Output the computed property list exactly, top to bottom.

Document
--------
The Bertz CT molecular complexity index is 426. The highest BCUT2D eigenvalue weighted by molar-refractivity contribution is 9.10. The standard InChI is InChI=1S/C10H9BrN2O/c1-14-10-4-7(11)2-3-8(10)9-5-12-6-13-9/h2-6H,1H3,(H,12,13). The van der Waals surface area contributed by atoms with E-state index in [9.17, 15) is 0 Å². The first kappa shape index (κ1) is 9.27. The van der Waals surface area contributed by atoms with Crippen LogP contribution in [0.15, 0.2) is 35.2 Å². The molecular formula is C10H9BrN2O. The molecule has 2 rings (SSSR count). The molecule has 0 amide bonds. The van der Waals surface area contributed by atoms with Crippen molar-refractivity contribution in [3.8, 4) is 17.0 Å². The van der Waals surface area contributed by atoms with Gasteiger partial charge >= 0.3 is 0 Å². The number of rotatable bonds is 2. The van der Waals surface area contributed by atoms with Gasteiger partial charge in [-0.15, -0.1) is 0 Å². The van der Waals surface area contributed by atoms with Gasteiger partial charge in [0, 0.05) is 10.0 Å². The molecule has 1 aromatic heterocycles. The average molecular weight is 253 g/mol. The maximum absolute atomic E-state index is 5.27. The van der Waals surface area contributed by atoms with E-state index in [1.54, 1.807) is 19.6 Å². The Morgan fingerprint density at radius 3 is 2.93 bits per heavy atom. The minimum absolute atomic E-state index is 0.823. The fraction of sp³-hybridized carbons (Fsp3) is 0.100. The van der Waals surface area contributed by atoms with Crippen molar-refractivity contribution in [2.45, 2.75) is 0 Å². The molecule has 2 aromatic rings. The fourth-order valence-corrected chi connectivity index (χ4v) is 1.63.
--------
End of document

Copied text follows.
The Bertz CT molecular complexity index is 426. The highest BCUT2D eigenvalue weighted by molar-refractivity contribution is 9.10. The standard InChI is InChI=1S/C10H9BrN2O/c1-14-10-4-7(11)2-3-8(10)9-5-12-6-13-9/h2-6H,1H3,(H,12,13). The van der Waals surface area contributed by atoms with E-state index in [9.17, 15) is 0 Å². The first kappa shape index (κ1) is 9.27. The van der Waals surface area contributed by atoms with Crippen LogP contribution in [0.15, 0.2) is 35.2 Å². The molecular formula is C10H9BrN2O. The molecule has 2 rings (SSSR count). The molecule has 0 amide bonds. The van der Waals surface area contributed by atoms with Crippen molar-refractivity contribution in [3.8, 4) is 17.0 Å². The van der Waals surface area contributed by atoms with Gasteiger partial charge >= 0.3 is 0 Å². The number of rotatable bonds is 2. The van der Waals surface area contributed by atoms with Gasteiger partial charge in [-0.15, -0.1) is 0 Å². The van der Waals surface area contributed by atoms with Gasteiger partial charge in [0, 0.05) is 10.0 Å². The molecule has 1 aromatic heterocycles. The average molecular weight is 253 g/mol. The maximum absolute atomic E-state index is 5.27. The van der Waals surface area contributed by atoms with E-state index in [1.54, 1.807) is 19.6 Å². The Morgan fingerprint density at radius 3 is 2.93 bits per heavy atom. The minimum absolute atomic E-state index is 0.823. The fraction of sp³-hybridized carbons (Fsp3) is 0.100. The van der Waals surface area contributed by atoms with Crippen molar-refractivity contribution in [2.45, 2.75) is 0 Å². The molecule has 2 aromatic rings. The fourth-order valence-corrected chi connectivity index (χ4v) is 1.63.